How do Thomism and Calvinism differ?

I know Aquinas is considered the model Catholic theologian and as such some of his views (like transubstantiation) flat out contradict reformed theology, but here I am asking specifically about Thomism, which (I think) is the same thing as “Augustinian soteriology.” As far as I can tell, he (Aquinas) taught at least 2 points of TULIP, namely unconditional election and irresistible grace. Can anyone explain to me how his views agree with or differ from the other 3 points of TULIP?


Careful, there is an position on the question of grace and free will called Augustinian, which was expounded by Giovanni Berti in the 18th century that is different from the Thomistic system. The difference is that the Thomists hold to a physical “pressure” in regards to the efficacious grace whereas the Augustininas hold to a moral pressure. It’s true that both Augustinians and Thomists hold to an unconditioned predestination. But so do most Scotists, and even some Molinists (such as Cardinal Bellarmine).

As to how Thomism differs from Calvinism, this is hard question, because not every Calinist is the same, and not every Thomist is the same. It would overly simplistic to say that Calvinists believe in double predestination, in that God predestines some to heaven and some to hell. That’s not really true (at least not for the majority of Calvinists). Also, some Thomists, alas, like John of St. Thomas, hold to a position that comes dangerously close in my and many others’ opinon to double predestination, since he holds that there is a positive, and not merely permissive, unconditional decree of non-election for the reprobate.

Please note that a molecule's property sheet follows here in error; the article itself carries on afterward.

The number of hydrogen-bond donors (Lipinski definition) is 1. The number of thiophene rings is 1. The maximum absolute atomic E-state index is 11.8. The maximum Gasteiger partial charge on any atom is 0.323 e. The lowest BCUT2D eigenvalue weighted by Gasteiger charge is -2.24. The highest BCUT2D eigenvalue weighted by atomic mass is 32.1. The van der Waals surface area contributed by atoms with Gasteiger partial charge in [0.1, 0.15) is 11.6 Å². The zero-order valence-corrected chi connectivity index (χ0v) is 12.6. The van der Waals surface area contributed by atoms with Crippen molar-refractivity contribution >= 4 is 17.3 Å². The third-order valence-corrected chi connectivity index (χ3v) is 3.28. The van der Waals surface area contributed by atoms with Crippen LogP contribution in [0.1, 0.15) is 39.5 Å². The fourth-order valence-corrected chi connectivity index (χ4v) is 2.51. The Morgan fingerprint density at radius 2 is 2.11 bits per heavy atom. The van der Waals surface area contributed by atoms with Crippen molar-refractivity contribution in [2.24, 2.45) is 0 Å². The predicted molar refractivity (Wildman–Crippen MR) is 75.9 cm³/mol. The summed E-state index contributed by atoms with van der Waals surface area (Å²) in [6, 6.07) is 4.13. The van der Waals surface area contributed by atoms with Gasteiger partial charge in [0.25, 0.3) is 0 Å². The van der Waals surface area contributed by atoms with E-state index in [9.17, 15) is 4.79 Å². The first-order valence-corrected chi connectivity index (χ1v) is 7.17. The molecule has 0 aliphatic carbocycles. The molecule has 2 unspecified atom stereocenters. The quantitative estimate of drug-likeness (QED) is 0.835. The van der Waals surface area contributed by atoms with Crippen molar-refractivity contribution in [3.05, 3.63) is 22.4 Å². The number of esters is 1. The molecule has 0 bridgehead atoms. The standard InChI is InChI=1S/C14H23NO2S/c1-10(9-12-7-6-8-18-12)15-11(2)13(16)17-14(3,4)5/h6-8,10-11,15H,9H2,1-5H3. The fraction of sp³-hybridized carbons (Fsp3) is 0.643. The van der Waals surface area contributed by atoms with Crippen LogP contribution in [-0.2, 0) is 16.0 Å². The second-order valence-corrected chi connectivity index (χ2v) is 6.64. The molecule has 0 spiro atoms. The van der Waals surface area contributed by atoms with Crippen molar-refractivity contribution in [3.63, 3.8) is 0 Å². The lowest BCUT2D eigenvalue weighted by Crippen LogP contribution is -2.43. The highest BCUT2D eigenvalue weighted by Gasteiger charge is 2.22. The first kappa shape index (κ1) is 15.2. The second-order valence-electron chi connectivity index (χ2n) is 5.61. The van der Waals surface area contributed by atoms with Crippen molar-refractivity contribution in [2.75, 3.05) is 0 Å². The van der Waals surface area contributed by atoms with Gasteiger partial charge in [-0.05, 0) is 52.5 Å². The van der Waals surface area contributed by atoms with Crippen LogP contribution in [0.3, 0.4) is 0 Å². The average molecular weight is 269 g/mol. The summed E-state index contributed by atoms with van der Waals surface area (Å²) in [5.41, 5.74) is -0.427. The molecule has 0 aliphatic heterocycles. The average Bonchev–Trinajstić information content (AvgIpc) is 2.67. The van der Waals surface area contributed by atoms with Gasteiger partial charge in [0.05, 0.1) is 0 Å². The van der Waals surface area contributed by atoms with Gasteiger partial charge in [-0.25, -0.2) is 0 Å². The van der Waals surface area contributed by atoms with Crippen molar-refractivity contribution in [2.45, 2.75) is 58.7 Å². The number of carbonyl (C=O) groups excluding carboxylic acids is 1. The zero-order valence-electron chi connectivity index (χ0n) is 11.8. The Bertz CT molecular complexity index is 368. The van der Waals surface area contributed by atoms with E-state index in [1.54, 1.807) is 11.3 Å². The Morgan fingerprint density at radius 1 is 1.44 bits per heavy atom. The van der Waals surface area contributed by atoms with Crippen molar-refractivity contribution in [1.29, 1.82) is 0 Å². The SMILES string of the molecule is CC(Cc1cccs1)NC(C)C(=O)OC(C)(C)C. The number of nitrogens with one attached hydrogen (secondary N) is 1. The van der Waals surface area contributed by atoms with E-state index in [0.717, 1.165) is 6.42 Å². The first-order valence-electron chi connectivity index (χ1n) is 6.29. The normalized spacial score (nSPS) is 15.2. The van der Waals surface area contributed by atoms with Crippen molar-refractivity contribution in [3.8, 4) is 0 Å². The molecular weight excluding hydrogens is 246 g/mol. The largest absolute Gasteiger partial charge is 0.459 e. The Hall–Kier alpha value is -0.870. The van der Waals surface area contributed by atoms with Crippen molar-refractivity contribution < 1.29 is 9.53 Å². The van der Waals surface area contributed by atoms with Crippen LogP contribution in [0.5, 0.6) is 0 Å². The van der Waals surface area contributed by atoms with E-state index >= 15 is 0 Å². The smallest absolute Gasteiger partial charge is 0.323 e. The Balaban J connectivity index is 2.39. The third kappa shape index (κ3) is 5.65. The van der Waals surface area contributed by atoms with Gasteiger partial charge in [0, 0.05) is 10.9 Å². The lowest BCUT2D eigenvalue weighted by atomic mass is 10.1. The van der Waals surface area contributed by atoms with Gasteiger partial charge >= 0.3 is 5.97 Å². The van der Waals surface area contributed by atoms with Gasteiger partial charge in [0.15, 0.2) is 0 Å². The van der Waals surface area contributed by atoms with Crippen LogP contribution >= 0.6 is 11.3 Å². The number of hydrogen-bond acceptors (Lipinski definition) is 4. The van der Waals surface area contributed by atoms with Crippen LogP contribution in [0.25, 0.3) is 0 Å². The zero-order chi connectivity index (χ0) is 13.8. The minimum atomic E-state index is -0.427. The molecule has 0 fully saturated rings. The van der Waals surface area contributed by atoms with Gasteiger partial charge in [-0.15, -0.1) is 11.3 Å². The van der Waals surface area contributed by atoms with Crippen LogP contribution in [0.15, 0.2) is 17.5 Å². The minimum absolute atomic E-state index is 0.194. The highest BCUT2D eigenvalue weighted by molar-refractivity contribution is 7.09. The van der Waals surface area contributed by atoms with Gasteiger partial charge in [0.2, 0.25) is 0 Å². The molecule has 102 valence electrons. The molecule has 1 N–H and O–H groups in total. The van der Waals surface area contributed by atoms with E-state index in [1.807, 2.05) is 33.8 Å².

For a modern Calvinist view of predestination, you can see R.C. Sproul discuss it in four parts. Here’s the link to the first part (you can continue looking up for the other three parts).

For a Thomistic view of the controversy, I recommend reading Reginald Garrigou-Lagrange’s Grace, book. A link can be found to it here.

There’s a lot more I could say about this, but I think this should suffice.
Benedicat Deus,

One is a Catholic…the other is not…etc :wink:

You can find I think what your looking for from Jimmy Akin’s “A tip toe through tulip”

The two views are as different as night and day, even if similar language is used.